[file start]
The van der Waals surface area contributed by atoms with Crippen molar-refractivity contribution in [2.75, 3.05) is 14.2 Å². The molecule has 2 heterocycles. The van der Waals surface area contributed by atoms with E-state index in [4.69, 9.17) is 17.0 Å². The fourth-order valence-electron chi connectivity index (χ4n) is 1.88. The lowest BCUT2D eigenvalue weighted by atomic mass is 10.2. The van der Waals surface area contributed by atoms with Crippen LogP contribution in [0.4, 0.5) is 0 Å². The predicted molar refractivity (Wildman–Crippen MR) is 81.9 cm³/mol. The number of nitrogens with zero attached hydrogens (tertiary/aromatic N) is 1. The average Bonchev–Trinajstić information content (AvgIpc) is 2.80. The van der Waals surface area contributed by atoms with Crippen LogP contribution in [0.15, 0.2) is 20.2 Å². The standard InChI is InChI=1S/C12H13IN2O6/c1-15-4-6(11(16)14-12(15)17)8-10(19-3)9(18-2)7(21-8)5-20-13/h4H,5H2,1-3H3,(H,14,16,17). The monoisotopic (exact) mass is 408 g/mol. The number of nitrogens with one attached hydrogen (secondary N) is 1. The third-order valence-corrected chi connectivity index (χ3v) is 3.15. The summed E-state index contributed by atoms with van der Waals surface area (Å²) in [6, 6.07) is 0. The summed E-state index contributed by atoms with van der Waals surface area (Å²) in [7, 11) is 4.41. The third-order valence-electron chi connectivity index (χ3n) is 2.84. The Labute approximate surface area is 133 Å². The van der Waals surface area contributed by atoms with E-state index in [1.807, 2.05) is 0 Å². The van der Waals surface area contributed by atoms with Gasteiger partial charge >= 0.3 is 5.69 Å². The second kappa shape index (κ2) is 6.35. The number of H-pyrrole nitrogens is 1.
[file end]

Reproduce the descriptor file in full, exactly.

The van der Waals surface area contributed by atoms with Crippen molar-refractivity contribution in [2.75, 3.05) is 14.2 Å². The molecule has 2 heterocycles. The van der Waals surface area contributed by atoms with E-state index in [4.69, 9.17) is 17.0 Å². The fourth-order valence-electron chi connectivity index (χ4n) is 1.88. The lowest BCUT2D eigenvalue weighted by atomic mass is 10.2. The van der Waals surface area contributed by atoms with Crippen LogP contribution in [0.4, 0.5) is 0 Å². The predicted molar refractivity (Wildman–Crippen MR) is 81.9 cm³/mol. The number of nitrogens with zero attached hydrogens (tertiary/aromatic N) is 1. The average Bonchev–Trinajstić information content (AvgIpc) is 2.80. The van der Waals surface area contributed by atoms with Crippen LogP contribution in [0.15, 0.2) is 20.2 Å². The standard InChI is InChI=1S/C12H13IN2O6/c1-15-4-6(11(16)14-12(15)17)8-10(19-3)9(18-2)7(21-8)5-20-13/h4H,5H2,1-3H3,(H,14,16,17). The monoisotopic (exact) mass is 408 g/mol. The number of nitrogens with one attached hydrogen (secondary N) is 1. The third-order valence-corrected chi connectivity index (χ3v) is 3.15. The summed E-state index contributed by atoms with van der Waals surface area (Å²) in [6, 6.07) is 0. The summed E-state index contributed by atoms with van der Waals surface area (Å²) in [7, 11) is 4.41. The third-order valence-electron chi connectivity index (χ3n) is 2.84. The Labute approximate surface area is 133 Å². The van der Waals surface area contributed by atoms with E-state index in [1.807, 2.05) is 0 Å². The van der Waals surface area contributed by atoms with Gasteiger partial charge >= 0.3 is 5.69 Å². The second kappa shape index (κ2) is 6.35. The number of H-pyrrole nitrogens is 1.